FRM9640 - NFIF - Pharmacoepidemiology Study Design and Manuscript Writing
This course will provide a continuously supervised research experience that teaches students the major steps to the preparation and presentation of a hypothesis-based pharmacoepidemiology research study. Students will choose a research question that can be evaluated, using epidemiologic methods, from a dataset that has already been assembled. Through a combination of workshops, written assignments, oral presentations, and peer critiques, students will learn the skills needed to develop the research question into a testable hypothesis, to test the hypothesis through secondary data analysis, and to write the results in the form of a publishable article for a scientific journal.
After completing the course:
- you can conceptualize and conduct an association/risk factor pharmacoepidemiology study, including identifying gaps in the literature, formulating a research question, developing a testable hypothesis, identifying and accounting for possible biases, developing an analytic plan, analyzing data, and presenting and interpreting the results.
- you will have improved current skills for structuring and writing a pharmacoepidemiology manuscript in the IMRAD style.
- you will have improved current oral presentation skills for disseminating pharmacoepidemiology results to peers.
- you will have improved current peer critique skills, learn to incorporate peer critique into your own work, develop skills around co-authorship of pharmacoepidemiology manuscripts
- you will have learned how to prepare and submit a manuscript to a scientific journal.
This is a small seminar course optimized for 8-12 students.
There will be a total of 12 places available which are usually split as follows:
- 8 places are reserved for FRM5640
- 4 places are reserved for FRM9640
If there is space available then others may also apply to take the course as long as their academic background is adequate. For more information on the procedure contact the study administration.
Applicants are ranked by the following criteria:
- PhD students at the MN faculty who have the course as part of the approved curriculum, and NFIF students.
- Other PhD students and visiting PhD students.
If more than 4 PhD students apply, priority will be given to those farther along in their program of study.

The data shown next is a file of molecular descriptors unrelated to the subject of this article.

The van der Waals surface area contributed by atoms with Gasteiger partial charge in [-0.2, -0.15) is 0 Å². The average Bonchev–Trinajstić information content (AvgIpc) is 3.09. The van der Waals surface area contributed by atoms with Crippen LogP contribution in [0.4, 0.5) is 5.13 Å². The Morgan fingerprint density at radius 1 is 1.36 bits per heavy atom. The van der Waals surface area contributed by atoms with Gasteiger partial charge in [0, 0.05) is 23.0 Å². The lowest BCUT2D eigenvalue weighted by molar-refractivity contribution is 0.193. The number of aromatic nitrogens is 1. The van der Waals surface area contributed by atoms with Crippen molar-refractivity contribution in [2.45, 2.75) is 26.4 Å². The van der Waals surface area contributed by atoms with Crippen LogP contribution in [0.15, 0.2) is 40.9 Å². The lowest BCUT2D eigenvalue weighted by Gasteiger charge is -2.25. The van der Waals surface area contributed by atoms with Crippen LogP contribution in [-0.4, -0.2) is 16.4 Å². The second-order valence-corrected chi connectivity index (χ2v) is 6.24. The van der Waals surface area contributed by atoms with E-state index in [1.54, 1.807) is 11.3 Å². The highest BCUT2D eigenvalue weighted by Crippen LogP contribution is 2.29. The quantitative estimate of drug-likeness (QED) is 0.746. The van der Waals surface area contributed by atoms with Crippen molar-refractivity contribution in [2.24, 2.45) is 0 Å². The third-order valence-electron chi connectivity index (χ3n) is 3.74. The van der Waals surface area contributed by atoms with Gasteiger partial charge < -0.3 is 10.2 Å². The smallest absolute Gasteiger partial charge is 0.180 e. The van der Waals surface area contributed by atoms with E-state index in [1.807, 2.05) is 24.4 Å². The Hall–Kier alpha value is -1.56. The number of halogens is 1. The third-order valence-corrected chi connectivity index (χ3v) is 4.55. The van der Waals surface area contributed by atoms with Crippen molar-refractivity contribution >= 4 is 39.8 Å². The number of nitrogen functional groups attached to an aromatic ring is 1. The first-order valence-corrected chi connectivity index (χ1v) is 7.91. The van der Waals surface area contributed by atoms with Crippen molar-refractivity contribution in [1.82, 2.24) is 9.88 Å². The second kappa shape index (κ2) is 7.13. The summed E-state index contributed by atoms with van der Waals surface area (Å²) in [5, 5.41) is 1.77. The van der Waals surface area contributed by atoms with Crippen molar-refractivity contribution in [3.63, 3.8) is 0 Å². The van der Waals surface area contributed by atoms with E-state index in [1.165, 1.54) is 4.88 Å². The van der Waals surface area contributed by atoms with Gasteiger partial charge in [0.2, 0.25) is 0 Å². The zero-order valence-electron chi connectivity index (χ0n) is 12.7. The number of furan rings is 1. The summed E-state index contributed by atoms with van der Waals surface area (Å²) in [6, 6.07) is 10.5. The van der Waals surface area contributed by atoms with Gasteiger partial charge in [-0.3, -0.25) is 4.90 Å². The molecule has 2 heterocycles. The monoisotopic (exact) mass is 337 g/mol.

PhD candidates from the University of Oslo should apply for classes and register for examinations through an online form.
If a course has limited intake capacity, priority will be given to PhD candidates who follow an individual education plan where this particular course is included. Some national researchers’ schools may have specific rules for ranking applicants for courses with limited intake capacity.
PhD candidates who have been admitted to another higher education institution must apply for a position as a visiting student within a given deadline.
The examination in this course is not available for external candidates. Only students admitted to the course may sit for the examination.
Formal prerequisite knowledge
FRM4110 - Applied statistics for pharmacists and MF9580 - Epidemiological methods, beyond the basics or equivalent courses.
10 credits overlap with FRM5640 - Pharmacoepidemiology Study Design and Manuscript Writing
This course will meet once per week for 15 weeks. The teaching consists of:
- lectures (20 hours) - compulsory
- workshops (8 hours) - compulsory
- student presentations (8-12 hours) - compulsory
- peer critiques (10-12 hours) - compulsory
- participation in class discussion
- homework assignments (written assignments, oral presentations) - compulsory
- manuscript developed throughout the course (3000-4000 words, plus tables, figures, appendices, and required data analysis) - compulsory
Students should expect to spend between 4 and 8 hours per week outside of class to complete reading, writing, and data analysis assignments.
There is a compulsory attendance for the first lecture. Students who do not meet are expected to have withdrawn from the the course unless they have notified the lecturer.
Students must complete all written assignments and peer critiques, and attend 80% of class meetings.
Access to teaching
Assignments are valid for one year.
- final home examination, counts 50 % of final grade.
- homework assignments (written assignments, oral presentations), counts 20 % of final grade
- peer critiques, counts 20 % of final grade
- class discussion, counts 10 % of final grade
The final home examination will be the completed manuscript developed throughout the course (3000-4000 words, plus tables, figures, appendices, and required data analysis).
For access to exam you must have:
- completed all written assignments and peer critiques
- attended 80% of class meetings
Examination support material
Students may use any aids they require.
Language of examination
The examination text is given in English, and you submit your response in English.
Grades are awarded on a pass/fail scale. Read more about the grading system.
Explanations and appeals
Resit an examination
Students who can document a valid reason for absence from the regular examination are offered a postponed examination at the beginning of the next semester.
Re-scheduled examinations are not offered to students who withdraw during, or did not pass the original examination.
Withdrawal from an examination
It is possible to take the exam up to 3 times. If you withdraw from the exam after the deadline or during the exam, this will be counted as an examination attempt.
It will also be counted as one of the three attempts to sit the exam for this course, if you sit the exam for one of the following courses:
Special examination arrangements
Application form, deadline and requirements for special examination arrangements.
The course is subject to continuous evaluation. At regular intervals we also ask students to participate in a more comprehensive evaluation.